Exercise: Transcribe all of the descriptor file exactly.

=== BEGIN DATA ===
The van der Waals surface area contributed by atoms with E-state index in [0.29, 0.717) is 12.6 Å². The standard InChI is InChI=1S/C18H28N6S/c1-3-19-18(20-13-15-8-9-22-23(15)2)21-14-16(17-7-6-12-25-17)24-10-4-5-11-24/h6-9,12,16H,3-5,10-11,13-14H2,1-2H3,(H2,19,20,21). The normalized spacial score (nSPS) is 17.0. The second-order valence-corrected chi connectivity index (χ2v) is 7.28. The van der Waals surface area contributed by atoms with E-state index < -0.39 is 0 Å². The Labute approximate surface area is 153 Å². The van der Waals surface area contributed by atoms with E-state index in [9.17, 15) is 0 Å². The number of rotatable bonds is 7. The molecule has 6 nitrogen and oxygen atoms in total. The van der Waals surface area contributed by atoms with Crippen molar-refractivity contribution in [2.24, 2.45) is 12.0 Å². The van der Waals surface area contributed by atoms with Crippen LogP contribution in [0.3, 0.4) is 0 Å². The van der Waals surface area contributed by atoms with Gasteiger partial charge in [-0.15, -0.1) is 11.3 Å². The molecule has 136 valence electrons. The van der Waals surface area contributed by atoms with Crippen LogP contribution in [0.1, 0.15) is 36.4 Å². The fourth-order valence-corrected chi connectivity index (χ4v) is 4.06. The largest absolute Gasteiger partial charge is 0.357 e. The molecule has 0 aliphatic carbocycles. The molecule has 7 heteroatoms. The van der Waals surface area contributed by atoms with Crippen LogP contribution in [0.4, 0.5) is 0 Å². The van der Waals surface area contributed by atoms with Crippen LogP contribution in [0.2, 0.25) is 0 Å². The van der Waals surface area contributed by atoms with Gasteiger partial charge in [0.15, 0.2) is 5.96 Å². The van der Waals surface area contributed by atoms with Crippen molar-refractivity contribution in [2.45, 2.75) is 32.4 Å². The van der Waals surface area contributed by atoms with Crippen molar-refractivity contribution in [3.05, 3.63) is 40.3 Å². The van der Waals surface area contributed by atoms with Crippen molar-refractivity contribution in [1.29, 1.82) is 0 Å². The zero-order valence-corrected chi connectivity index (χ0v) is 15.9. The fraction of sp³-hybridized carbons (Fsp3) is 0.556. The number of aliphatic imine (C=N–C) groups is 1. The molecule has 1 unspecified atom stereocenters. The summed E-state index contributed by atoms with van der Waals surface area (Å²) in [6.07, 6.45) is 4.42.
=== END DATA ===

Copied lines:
The van der Waals surface area contributed by atoms with E-state index in [0.29, 0.717) is 12.6 Å². The standard InChI is InChI=1S/C18H28N6S/c1-3-19-18(20-13-15-8-9-22-23(15)2)21-14-16(17-7-6-12-25-17)24-10-4-5-11-24/h6-9,12,16H,3-5,10-11,13-14H2,1-2H3,(H2,19,20,21). The normalized spacial score (nSPS) is 17.0. The second-order valence-corrected chi connectivity index (χ2v) is 7.28. The van der Waals surface area contributed by atoms with E-state index < -0.39 is 0 Å². The Labute approximate surface area is 153 Å². The van der Waals surface area contributed by atoms with E-state index in [9.17, 15) is 0 Å². The number of rotatable bonds is 7. The molecule has 6 nitrogen and oxygen atoms in total. The van der Waals surface area contributed by atoms with Crippen molar-refractivity contribution in [2.24, 2.45) is 12.0 Å². The van der Waals surface area contributed by atoms with Crippen LogP contribution in [0.3, 0.4) is 0 Å². The van der Waals surface area contributed by atoms with Gasteiger partial charge in [-0.15, -0.1) is 11.3 Å². The molecule has 136 valence electrons. The van der Waals surface area contributed by atoms with Crippen LogP contribution in [0.1, 0.15) is 36.4 Å². The fourth-order valence-corrected chi connectivity index (χ4v) is 4.06. The largest absolute Gasteiger partial charge is 0.357 e. The molecule has 0 aliphatic carbocycles. The molecule has 7 heteroatoms. The van der Waals surface area contributed by atoms with Crippen LogP contribution in [0.4, 0.5) is 0 Å². The van der Waals surface area contributed by atoms with Crippen LogP contribution in [0.2, 0.25) is 0 Å². The van der Waals surface area contributed by atoms with Gasteiger partial charge in [0.15, 0.2) is 5.96 Å². The van der Waals surface area contributed by atoms with Crippen molar-refractivity contribution in [2.45, 2.75) is 32.4 Å². The van der Waals surface area contributed by atoms with Crippen molar-refractivity contribution in [3.05, 3.63) is 40.3 Å². The van der Waals surface area contributed by atoms with Crippen molar-refractivity contribution in [1.29, 1.82) is 0 Å². The zero-order valence-corrected chi connectivity index (χ0v) is 15.9. The fraction of sp³-hybridized carbons (Fsp3) is 0.556. The number of aliphatic imine (C=N–C) groups is 1. The molecule has 1 unspecified atom stereocenters. The summed E-state index contributed by atoms with van der Waals surface area (Å²) in [6.07, 6.45) is 4.42.